Mario 64!

Thought I’d share a letter I just wrote to a couple of developers who make a nice podcast…

I’m in this right alongside you guys. Last night I managed to find my 50th star. This is my first time playing the game, and… oh man! That camera… I don’t need to tell you two how moody it is. Sometimes I really don’t know what Lakitu’s thinking!

There’ve also been so many times I’ve made it up onto the apex of some hellish verticality, only for Mario to slide off the edge, whilst I fall into loud spells of swearing. This may be an issue of inertia, and also the directional responsiveness of Mario. (Notice how he can turn 180 degrees instantly if you flick the stick just so, but will do a kind of meandering turn with his feet if you don’t. I could mention Dark Souls 2, here, which has a similar problem; but I won’t.)

These are just trivialities. Like that other game, Mario 64’s imaginative content more than makes up for things. The whole premise of being in a quiet castle filled with painted portals is just delightful! I can only imagine how a child would have felt about it, at the time of release. Bitter-sweetly, I wasn’t one of those children. Back then, in late ’96, my twelfth birthday saw the bountiful gift of a Saturn with Tomb Raider. Which I in no way regret. My cousin Catherine and I would have scary sleep-overs, delving into that subterranean world well into the night. (And as I said to Tim on Twitter, it’s almost unbelievable that a team of six devs in England could have made that, with no similar game to learn from, in about a year.) And even though Catey and almost all my friends would get an N64, none of us felt like playing Mario 64 together. Perhaps we intuited that it was a game of trials to be overcome alone. Or perhaps the multiplayer to be had in other titles was too irresistible.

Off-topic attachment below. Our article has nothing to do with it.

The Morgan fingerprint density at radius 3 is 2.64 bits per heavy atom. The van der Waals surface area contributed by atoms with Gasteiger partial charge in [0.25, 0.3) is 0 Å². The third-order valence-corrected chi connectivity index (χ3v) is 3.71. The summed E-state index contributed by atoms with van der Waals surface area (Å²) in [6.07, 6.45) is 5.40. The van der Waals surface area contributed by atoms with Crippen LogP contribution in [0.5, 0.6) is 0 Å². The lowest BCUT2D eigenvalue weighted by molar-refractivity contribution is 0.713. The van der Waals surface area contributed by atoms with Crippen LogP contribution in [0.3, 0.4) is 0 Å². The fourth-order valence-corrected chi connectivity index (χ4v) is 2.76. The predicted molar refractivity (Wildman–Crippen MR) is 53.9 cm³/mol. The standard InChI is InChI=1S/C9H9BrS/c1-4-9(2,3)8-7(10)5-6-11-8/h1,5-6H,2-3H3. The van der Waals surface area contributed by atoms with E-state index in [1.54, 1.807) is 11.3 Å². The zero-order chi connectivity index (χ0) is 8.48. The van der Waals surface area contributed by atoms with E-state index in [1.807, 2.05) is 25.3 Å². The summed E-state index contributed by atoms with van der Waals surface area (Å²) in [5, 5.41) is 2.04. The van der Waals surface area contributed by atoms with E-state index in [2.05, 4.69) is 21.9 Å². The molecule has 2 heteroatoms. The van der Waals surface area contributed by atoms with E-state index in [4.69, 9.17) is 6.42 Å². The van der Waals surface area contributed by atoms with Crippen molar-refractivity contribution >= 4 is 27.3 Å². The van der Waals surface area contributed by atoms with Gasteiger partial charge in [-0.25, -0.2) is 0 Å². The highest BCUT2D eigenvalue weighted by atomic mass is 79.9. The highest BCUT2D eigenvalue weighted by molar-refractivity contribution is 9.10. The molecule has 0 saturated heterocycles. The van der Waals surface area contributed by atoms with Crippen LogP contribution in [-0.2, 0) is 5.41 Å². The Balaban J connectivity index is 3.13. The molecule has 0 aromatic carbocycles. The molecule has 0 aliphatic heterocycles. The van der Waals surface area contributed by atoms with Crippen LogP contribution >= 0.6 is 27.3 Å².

And in early ’98, my dad decided we needed a PlayStation. (Which, before the year was out, would lead us to Spyro – the game that surprised everyone by how 64-ish it was.)

Anyway, back to my point (which I do have)… I think you two and I are really lucky to be going through this journey almost fresh in 2017. Tomorrow I’ll be 33, and I’m so grateful to be experiencing this. I find myself alternately appreciating every aspect of the game historically, and then being overcome by wonder or delight at some unexpected turn; brought back into the moment.

Namasté!

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